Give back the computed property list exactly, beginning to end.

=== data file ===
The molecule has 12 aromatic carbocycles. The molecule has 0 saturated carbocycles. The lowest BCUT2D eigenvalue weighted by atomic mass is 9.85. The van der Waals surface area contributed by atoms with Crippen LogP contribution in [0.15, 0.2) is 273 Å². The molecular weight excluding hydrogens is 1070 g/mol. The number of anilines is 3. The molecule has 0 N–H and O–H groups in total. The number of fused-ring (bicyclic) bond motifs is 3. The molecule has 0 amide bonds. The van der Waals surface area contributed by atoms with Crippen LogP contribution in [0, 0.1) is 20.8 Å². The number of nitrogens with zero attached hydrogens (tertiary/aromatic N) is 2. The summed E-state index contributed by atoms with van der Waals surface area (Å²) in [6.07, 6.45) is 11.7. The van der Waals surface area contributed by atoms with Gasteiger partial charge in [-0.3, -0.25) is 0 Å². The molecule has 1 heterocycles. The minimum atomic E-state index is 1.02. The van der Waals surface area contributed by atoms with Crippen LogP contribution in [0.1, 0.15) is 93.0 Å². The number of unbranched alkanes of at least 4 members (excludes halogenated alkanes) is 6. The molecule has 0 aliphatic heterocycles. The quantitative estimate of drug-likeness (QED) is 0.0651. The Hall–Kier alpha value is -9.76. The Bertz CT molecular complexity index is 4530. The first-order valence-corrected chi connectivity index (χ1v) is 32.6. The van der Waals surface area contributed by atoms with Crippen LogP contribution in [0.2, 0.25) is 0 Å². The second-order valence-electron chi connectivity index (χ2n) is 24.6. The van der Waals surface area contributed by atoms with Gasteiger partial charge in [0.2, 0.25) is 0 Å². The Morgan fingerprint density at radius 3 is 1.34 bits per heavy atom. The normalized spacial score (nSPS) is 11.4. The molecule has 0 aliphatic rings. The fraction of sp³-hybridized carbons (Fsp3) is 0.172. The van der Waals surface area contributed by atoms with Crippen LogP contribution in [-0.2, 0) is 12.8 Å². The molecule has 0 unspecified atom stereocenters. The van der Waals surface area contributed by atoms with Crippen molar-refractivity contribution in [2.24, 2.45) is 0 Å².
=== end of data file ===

The molecule has 12 aromatic carbocycles. The molecule has 0 saturated carbocycles. The lowest BCUT2D eigenvalue weighted by atomic mass is 9.85. The van der Waals surface area contributed by atoms with Crippen LogP contribution in [0.15, 0.2) is 273 Å². The molecular weight excluding hydrogens is 1070 g/mol. The number of anilines is 3. The molecule has 0 N–H and O–H groups in total. The number of fused-ring (bicyclic) bond motifs is 3. The molecule has 0 amide bonds. The van der Waals surface area contributed by atoms with Crippen LogP contribution in [0, 0.1) is 20.8 Å². The number of nitrogens with zero attached hydrogens (tertiary/aromatic N) is 2. The summed E-state index contributed by atoms with van der Waals surface area (Å²) in [6.07, 6.45) is 11.7. The van der Waals surface area contributed by atoms with Gasteiger partial charge in [-0.3, -0.25) is 0 Å². The molecule has 1 heterocycles. The minimum atomic E-state index is 1.02. The van der Waals surface area contributed by atoms with Crippen LogP contribution in [0.1, 0.15) is 93.0 Å². The number of unbranched alkanes of at least 4 members (excludes halogenated alkanes) is 6. The molecule has 0 aliphatic heterocycles. The quantitative estimate of drug-likeness (QED) is 0.0651. The Hall–Kier alpha value is -9.76. The Bertz CT molecular complexity index is 4530. The first-order valence-corrected chi connectivity index (χ1v) is 32.6. The van der Waals surface area contributed by atoms with Crippen LogP contribution in [0.2, 0.25) is 0 Å². The second-order valence-electron chi connectivity index (χ2n) is 24.6. The van der Waals surface area contributed by atoms with Gasteiger partial charge in [0.2, 0.25) is 0 Å². The Morgan fingerprint density at radius 3 is 1.34 bits per heavy atom. The normalized spacial score (nSPS) is 11.4. The molecule has 0 aliphatic rings. The fraction of sp³-hybridized carbons (Fsp3) is 0.172. The van der Waals surface area contributed by atoms with Crippen LogP contribution in [-0.2, 0) is 12.8 Å². The molecule has 0 unspecified atom stereocenters. The van der Waals surface area contributed by atoms with Crippen molar-refractivity contribution in [2.24, 2.45) is 0 Å².